Mid-America Emmy Award-winning sports anchor Chad Plein leads by example. As sports anchor for KY3 Inc., Plein knows the value of a hard day’s work.
“There is a lot of information in my contract under job responsibilities, but I’m not one to see them as boundaries,” he says. “I can’t tell you the last time I worked a 40-hour week; they’ve been more like 55.
“But in the end, hopefully it’s that determination that spreads across the newsroom.”
It was that determination which led management to tap Plein for the sports anchor desk after five years as a news anchor and reporter. Plein replaces veteran reporter and Missouri Hall of Famer Ned Reynolds, who’s worked at KY3 nearly 50 years, since 1967.
“I want to live up to Ned’s standards and the viewer expectations,” Plein says. “Many see him as their grandfather.”
KY3 News Director Scott Brady says Plein made the station’s decision easy.
“He is one of the hardest workers in our newsroom and out in the Springfield community,” Brady says. “Chad loved to tell the stories of people who made a positive difference in our community … I knew there was only one person who could fill [Ned’s] shoes at 10 p.m. – that was Chad.”
In addition to the anchor gig, Plein is the face of the station’s new weekly high school sports program, “Ozarks Sports Zone.”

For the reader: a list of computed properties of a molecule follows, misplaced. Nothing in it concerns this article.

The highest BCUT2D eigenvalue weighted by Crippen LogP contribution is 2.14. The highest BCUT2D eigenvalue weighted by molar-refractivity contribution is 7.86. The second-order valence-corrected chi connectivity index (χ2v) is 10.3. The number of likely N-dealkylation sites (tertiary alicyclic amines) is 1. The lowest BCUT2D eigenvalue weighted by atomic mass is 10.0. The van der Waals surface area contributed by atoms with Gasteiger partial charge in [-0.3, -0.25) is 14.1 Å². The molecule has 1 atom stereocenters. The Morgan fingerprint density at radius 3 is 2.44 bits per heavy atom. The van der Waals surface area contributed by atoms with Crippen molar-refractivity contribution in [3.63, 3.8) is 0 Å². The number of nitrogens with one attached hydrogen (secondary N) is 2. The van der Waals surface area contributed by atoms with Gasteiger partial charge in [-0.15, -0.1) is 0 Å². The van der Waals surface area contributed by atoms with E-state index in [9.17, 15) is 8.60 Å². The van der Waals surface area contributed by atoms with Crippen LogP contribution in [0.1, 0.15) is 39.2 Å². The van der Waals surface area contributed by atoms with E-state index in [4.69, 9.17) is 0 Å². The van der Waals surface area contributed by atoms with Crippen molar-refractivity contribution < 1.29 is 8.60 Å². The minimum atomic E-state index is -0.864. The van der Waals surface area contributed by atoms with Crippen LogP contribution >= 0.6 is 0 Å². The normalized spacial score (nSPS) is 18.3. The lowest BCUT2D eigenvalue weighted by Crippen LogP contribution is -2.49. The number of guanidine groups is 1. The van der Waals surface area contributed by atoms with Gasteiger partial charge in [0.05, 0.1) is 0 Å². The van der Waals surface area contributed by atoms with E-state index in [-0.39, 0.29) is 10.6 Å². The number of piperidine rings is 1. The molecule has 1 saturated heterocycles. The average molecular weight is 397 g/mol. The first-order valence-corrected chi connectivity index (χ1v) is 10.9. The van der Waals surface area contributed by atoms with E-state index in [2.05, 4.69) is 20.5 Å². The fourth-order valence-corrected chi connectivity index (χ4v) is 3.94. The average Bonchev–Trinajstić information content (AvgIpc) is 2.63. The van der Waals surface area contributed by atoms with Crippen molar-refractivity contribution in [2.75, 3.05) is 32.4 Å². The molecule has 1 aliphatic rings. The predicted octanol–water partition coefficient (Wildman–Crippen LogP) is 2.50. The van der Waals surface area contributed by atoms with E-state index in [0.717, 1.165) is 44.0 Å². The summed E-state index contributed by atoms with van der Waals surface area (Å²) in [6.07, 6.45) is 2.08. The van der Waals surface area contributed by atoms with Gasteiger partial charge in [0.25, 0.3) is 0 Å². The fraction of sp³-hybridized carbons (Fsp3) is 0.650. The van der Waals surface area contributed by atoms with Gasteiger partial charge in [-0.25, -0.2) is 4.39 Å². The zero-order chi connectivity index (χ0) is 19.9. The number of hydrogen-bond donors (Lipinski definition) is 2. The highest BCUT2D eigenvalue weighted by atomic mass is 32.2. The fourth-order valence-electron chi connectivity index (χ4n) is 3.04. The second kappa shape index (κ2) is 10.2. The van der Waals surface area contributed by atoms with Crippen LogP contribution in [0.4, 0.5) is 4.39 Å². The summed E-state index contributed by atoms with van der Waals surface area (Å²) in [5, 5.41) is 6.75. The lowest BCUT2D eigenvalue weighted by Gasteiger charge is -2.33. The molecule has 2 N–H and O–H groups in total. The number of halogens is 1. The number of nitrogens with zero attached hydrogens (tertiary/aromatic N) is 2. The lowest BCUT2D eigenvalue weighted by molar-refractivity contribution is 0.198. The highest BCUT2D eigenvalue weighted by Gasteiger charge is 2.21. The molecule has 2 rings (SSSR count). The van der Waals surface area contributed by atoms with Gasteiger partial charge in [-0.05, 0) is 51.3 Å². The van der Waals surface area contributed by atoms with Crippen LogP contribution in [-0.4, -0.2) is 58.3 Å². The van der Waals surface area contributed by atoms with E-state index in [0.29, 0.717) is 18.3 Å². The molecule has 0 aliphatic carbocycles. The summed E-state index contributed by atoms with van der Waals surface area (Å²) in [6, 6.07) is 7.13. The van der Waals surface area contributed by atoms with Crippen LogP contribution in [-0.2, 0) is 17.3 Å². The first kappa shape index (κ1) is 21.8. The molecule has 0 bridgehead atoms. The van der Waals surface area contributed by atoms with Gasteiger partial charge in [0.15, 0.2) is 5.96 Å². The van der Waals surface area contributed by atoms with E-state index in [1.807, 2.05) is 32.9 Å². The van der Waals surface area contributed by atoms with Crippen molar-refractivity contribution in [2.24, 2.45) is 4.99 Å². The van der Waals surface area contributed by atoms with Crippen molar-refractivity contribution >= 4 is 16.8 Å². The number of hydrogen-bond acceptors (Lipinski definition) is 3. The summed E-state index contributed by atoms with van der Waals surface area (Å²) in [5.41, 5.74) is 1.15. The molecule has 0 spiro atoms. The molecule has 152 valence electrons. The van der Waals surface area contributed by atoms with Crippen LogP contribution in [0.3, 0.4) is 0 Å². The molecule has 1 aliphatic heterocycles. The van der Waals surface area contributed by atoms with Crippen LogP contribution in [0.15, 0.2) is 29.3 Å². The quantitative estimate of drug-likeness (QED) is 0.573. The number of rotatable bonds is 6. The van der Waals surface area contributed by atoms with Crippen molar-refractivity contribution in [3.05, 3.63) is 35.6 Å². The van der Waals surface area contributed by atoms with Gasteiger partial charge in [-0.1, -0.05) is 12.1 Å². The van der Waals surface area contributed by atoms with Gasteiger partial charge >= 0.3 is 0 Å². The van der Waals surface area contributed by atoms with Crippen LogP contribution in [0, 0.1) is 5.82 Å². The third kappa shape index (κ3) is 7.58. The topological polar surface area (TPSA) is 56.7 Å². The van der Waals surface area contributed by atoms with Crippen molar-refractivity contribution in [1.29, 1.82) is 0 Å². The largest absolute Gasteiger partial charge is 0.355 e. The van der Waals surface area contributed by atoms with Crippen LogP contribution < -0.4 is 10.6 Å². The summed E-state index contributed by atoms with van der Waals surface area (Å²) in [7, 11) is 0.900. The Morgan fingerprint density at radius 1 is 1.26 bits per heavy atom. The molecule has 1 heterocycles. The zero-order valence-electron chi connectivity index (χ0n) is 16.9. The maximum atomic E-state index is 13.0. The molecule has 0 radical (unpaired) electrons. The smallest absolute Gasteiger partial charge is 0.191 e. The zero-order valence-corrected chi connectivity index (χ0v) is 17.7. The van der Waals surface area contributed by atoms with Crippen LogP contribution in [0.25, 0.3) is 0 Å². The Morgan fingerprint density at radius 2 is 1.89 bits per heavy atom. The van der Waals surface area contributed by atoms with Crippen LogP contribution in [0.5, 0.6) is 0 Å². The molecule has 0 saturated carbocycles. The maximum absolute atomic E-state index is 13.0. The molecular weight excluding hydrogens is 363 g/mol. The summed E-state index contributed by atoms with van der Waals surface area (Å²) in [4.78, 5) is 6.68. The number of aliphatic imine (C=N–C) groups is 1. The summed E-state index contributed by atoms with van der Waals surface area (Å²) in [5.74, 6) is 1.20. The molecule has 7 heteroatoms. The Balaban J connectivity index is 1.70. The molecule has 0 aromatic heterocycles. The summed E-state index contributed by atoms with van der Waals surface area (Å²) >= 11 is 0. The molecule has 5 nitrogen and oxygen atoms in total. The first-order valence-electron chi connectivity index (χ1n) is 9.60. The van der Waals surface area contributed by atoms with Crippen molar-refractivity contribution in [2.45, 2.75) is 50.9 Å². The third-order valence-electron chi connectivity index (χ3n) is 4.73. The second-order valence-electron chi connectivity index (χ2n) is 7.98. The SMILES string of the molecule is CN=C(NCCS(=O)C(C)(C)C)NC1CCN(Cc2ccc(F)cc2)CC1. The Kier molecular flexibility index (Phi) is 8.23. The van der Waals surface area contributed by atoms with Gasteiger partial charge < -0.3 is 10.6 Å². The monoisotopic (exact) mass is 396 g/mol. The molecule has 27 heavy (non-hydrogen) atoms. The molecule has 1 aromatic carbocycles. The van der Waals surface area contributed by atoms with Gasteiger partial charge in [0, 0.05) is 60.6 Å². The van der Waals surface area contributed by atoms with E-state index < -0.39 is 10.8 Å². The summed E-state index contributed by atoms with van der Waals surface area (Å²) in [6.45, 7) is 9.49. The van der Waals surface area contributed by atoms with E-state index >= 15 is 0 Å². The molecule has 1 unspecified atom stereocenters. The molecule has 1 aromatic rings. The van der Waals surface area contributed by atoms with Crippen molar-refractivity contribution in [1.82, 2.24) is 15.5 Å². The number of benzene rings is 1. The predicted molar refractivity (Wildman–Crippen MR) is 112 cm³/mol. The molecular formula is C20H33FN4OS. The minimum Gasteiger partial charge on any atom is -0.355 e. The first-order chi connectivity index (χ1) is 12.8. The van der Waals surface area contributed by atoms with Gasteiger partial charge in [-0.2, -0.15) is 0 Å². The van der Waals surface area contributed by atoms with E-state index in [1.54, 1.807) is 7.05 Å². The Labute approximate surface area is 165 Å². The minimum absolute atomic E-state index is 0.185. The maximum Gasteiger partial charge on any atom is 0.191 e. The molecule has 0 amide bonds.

Plein says he offers his time at local area schools to talk about the journalism profession and sets aside time for job shadows to visit the station.
“I love passing along the basic values of telling the truth – you can’t tell lies in the media – and how reading, writing … is important,” he says.
Those journalistic values have led to four Mid-America Emmy nominations in addition to Plein’s 2013 win for sport anchor, an award presented regionally to one person in the approximately 64-station area.
Another defining moment for Plein was his nomination and crowning as Man of the Year for the Leukemia and Lymphoma Society of Southwest Missouri. Through a 10-week blind fundraising campaign, Plein came out on top, earning the award and helping the 2012 campaign bring in a total of $50,000.
Though his hard work, Plein says it isn’t the newsroom or the community he hopes to influence most, but his 6-year-old son and best friend, Coy.
“It wasn’t his call for me to take the sports position and spend nights away from my family,” he says. “I hope to show Coy hard work pays off in life and things don’t come easy or without sacrifice.”[[In-content Ad]]